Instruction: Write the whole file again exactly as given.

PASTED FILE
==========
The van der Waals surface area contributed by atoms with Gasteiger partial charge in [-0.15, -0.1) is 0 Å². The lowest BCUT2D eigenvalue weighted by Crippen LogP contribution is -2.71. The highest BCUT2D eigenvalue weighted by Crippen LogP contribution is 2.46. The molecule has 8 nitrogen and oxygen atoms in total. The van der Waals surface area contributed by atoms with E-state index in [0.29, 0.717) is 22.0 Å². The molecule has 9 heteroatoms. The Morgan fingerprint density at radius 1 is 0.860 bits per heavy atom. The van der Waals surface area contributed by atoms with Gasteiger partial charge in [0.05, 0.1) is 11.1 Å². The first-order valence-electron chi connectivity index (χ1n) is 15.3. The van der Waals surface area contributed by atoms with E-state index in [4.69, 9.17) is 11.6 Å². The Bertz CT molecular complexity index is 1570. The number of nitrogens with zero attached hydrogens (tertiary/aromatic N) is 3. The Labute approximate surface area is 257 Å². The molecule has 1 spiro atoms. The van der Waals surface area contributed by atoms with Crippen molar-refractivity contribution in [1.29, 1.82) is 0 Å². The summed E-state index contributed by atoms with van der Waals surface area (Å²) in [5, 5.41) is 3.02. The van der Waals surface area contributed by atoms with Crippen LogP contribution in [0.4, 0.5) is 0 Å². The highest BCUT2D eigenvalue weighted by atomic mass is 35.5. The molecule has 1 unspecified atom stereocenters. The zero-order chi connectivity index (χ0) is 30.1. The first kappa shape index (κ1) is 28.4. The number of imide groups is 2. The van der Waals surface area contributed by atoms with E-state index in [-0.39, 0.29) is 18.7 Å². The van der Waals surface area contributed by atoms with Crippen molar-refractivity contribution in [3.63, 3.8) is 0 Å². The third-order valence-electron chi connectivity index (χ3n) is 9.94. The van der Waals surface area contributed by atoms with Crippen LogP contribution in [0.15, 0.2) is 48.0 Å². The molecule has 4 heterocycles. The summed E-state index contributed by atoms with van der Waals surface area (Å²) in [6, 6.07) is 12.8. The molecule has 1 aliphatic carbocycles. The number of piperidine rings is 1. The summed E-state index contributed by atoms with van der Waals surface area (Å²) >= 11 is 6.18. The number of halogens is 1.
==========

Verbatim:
The van der Waals surface area contributed by atoms with Gasteiger partial charge in [-0.15, -0.1) is 0 Å². The lowest BCUT2D eigenvalue weighted by Crippen LogP contribution is -2.71. The highest BCUT2D eigenvalue weighted by Crippen LogP contribution is 2.46. The molecule has 8 nitrogen and oxygen atoms in total. The van der Waals surface area contributed by atoms with E-state index in [0.29, 0.717) is 22.0 Å². The molecule has 9 heteroatoms. The Morgan fingerprint density at radius 1 is 0.860 bits per heavy atom. The van der Waals surface area contributed by atoms with Gasteiger partial charge in [0.05, 0.1) is 11.1 Å². The first-order valence-electron chi connectivity index (χ1n) is 15.3. The van der Waals surface area contributed by atoms with E-state index in [4.69, 9.17) is 11.6 Å². The Bertz CT molecular complexity index is 1570. The number of nitrogens with zero attached hydrogens (tertiary/aromatic N) is 3. The Labute approximate surface area is 257 Å². The molecule has 1 spiro atoms. The van der Waals surface area contributed by atoms with Crippen molar-refractivity contribution in [1.29, 1.82) is 0 Å². The summed E-state index contributed by atoms with van der Waals surface area (Å²) in [5, 5.41) is 3.02. The van der Waals surface area contributed by atoms with Crippen LogP contribution in [0.4, 0.5) is 0 Å². The highest BCUT2D eigenvalue weighted by atomic mass is 35.5. The molecule has 1 unspecified atom stereocenters. The zero-order chi connectivity index (χ0) is 30.1. The first kappa shape index (κ1) is 28.4. The number of imide groups is 2. The van der Waals surface area contributed by atoms with E-state index in [-0.39, 0.29) is 18.7 Å². The van der Waals surface area contributed by atoms with Crippen molar-refractivity contribution in [3.63, 3.8) is 0 Å². The third-order valence-electron chi connectivity index (χ3n) is 9.94. The van der Waals surface area contributed by atoms with Crippen LogP contribution in [0.15, 0.2) is 48.0 Å². The molecule has 4 heterocycles. The summed E-state index contributed by atoms with van der Waals surface area (Å²) in [6, 6.07) is 12.8. The molecule has 1 aliphatic carbocycles. The number of piperidine rings is 1. The summed E-state index contributed by atoms with van der Waals surface area (Å²) >= 11 is 6.18. The number of halogens is 1.